None of the provosts from for-profit higher education reported having viable tenure systems. Within public and private nonprofit sectors, majorities of provosts saw the current generation of junior faculty members facing higher standards than previous generations did. Most provosts also saw tenure as viable for the future (although significant minorities of provosts disagreed). Asked whether they defer to faculty recommendations on tenure if they disagree with them, a majority said that they did not.

Provosts on Tenure Issues -- Percent Who Agree or Strongly Agree

Junior faculty face tenure standards many senior faculty couldn't have met when they were up for tenure.47.5%60.8%
Tenure is important and viable at my institution.69.0%73.0%
I generally defer to academic units on tenure recommendations, even if I disagree.27.8%34.1%

The responses to other questions suggest tensions between provosts and their faculties. Only 43 percent of all chief academic officers said that faculty members are "realistic about the financial challenges facing my institution." Public master's institution provosts were least likely to agree with that statement (only 31 percent did). For-profit-college CAOs were the most likely to do so (54.8 percent).

The provosts are skeptical about faculty unions. Asked if "in general, faculty unions have served to benefit both campuses and students," just over 15 percent said they did. Failing to view faculty unions positively extended across all sectors of higher education (including those where relatively few faculties are unionized).

Richard Boris, director of the National Center for the Study of Collective Bargaining in Higher Education and the Professions at Hunter College of the City University of New York, said he thought those numbers were in part a reflection of the economy. "I am sure that satisfaction with collective bargaining would be more favorable during periods of prosperity," he said. Tight budgets have left many campuses facing "very difficult and very sour" relations between faculty unions and administrators.

He also said that American higher education is hurt by the lack of "great national leaders" on both management and labor sides of the equation who could move beyond the "petty" issues that are divisive on so many campuses.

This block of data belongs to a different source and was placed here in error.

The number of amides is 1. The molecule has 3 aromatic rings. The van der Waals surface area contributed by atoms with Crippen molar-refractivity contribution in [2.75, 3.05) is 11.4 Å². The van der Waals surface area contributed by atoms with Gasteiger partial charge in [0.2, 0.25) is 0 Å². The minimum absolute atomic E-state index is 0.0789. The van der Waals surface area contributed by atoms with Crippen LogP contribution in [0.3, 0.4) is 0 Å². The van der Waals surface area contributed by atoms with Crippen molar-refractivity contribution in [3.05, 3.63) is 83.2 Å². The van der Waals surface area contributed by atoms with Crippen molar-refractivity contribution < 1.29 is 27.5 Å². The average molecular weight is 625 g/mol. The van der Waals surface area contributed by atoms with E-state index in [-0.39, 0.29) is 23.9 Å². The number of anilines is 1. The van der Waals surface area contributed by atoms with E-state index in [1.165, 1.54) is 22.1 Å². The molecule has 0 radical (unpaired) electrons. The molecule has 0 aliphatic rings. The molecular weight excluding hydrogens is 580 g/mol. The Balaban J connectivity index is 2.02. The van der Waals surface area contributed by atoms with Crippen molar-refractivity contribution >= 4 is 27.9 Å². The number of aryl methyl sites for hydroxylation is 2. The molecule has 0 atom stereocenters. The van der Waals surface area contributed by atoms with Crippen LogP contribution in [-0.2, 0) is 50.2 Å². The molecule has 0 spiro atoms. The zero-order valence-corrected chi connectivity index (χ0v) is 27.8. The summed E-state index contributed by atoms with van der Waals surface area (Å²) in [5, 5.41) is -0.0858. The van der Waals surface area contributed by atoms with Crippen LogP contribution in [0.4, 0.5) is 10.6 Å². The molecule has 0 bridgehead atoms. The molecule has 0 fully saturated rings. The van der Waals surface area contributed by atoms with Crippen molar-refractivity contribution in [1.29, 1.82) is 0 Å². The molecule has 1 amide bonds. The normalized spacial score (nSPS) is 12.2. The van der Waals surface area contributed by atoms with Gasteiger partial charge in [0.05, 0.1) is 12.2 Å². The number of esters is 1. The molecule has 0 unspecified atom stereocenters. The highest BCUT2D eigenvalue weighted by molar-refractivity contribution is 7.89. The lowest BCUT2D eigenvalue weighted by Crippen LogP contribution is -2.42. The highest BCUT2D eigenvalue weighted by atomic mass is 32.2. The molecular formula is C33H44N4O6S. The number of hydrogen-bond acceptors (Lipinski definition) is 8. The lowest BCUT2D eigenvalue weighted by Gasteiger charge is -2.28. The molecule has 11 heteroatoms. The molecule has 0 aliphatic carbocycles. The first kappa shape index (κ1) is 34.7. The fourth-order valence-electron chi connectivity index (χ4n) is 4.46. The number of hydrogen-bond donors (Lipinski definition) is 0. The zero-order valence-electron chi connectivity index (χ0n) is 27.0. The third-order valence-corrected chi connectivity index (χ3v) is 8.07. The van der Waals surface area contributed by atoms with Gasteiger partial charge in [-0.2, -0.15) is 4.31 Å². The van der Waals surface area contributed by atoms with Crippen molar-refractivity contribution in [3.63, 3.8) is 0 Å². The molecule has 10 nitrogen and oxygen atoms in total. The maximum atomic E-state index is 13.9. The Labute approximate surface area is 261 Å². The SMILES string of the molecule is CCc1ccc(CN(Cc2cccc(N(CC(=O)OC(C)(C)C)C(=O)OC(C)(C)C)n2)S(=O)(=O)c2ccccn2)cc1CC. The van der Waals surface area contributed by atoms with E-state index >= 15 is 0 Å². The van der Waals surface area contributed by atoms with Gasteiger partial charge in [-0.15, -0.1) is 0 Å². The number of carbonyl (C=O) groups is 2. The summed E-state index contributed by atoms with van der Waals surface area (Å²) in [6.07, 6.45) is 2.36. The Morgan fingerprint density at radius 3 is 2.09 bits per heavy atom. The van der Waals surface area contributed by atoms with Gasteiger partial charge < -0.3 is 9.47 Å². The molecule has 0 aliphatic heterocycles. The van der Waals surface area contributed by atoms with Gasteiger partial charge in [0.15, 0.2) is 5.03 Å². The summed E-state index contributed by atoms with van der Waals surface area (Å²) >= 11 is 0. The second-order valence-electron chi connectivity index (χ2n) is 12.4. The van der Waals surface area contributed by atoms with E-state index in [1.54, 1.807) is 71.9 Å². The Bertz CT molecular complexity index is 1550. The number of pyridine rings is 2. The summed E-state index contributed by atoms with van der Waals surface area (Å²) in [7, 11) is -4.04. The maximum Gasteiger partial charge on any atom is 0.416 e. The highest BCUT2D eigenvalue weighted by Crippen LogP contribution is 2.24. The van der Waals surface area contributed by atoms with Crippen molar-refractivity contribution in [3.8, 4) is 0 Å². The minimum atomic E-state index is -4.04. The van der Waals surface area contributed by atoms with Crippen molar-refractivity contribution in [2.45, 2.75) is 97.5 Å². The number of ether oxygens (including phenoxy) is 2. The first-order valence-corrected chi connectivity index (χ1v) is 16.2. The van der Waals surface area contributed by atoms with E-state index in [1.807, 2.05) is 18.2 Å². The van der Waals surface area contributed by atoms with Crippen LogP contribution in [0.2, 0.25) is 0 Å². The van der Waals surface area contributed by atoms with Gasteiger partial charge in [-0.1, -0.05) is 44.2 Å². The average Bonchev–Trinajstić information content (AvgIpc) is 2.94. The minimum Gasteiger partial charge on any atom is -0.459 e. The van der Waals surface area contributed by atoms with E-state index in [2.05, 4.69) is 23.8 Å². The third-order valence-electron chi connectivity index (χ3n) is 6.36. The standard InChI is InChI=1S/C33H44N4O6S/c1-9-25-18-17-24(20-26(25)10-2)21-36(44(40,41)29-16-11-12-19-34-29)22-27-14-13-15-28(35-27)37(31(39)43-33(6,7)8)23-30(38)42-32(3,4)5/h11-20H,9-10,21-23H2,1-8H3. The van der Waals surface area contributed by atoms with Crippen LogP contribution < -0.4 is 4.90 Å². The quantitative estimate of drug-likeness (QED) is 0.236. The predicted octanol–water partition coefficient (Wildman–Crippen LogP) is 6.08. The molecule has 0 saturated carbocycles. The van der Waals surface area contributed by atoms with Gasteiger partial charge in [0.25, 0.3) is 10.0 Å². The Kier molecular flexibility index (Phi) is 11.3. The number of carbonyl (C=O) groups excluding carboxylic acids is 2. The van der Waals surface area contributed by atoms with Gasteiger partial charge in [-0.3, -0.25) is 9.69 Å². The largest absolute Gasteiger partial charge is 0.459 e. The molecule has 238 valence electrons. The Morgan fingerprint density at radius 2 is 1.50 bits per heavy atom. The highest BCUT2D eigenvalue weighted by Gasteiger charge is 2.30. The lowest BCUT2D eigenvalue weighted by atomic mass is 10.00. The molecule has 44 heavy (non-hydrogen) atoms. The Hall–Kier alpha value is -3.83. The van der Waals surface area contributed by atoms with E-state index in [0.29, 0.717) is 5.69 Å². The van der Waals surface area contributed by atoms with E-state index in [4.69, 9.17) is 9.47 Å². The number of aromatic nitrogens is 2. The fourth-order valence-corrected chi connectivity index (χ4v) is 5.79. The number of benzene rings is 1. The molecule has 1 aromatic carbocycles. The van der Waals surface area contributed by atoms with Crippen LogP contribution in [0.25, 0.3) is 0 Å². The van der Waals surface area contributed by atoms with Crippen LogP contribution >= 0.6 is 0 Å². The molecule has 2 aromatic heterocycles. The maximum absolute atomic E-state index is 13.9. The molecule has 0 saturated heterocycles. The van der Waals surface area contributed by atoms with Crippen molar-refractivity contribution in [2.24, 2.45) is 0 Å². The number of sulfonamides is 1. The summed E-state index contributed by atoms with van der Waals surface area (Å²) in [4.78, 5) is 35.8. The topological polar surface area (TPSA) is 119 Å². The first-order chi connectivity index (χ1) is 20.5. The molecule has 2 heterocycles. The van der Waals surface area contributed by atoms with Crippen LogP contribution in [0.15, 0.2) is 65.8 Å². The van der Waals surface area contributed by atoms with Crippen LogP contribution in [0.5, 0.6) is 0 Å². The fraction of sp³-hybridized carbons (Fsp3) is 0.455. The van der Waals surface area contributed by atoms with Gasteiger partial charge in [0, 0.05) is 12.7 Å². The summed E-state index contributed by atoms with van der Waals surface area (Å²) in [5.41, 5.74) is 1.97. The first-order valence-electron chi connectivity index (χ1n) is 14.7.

The Completion Agenda

One of the issues that has captured widespread attention in recent years is the "completion agenda," the push by state and federal officials, foundations and others to have colleges focus more than they have in the past on retention and completion, not just on providing student access to postsecondary education.

While the discussion has taken place across higher education, it has been particularly intense at community colleges. Further, quite aside from the completion agenda, critics of for-profit higher education have pointed to low graduation rates at some institutions.

The survey of chief academic officers found strong support for the completion agenda -- across all sectors. Asked to respond to the statement, "The 'completion agenda' has focused needed attention on retention and graduation rates in higher education," 89.7 percent of provosts agreed, with only modest differentiation among sectors.

Two criticisms of the completion agenda (even from some who support its objectives) are that it may discourage colleges from recruiting at-risk students, and that it may shift too much attention to short-term training (which can produce a student who "completed") and away from a broader education. This has been a particular concern at community colleges.

The survey found that only minorities of chief academic officers share these concerns. About 9 percent of provosts believe that the completion agenda is discouraging their institutions from enrolling at-risk students. But a much larger share of provosts -- 34.6 percent across all sectors -- believe that the completion agenda has shifted too much attention to short-term training. The share was slightly larger (37.5 percent) at community colleges.

Engaged With Engagement Surveys

Along with the completion agenda, outside observers of higher education have been asking for more evidence that time spent at college changes students in positive ways, giving them both knowledge and skills to succeed in life. Provosts were asked which nationally standardized tools they use for this purpose (with the ability to respond "Yes" to multiple tools if their campuses used more than one). By far, surveys of student engagement -- the National Survey of Student Engagement and the Community College Survey of Student Engagement -- enjoy the most widespread use on campuses.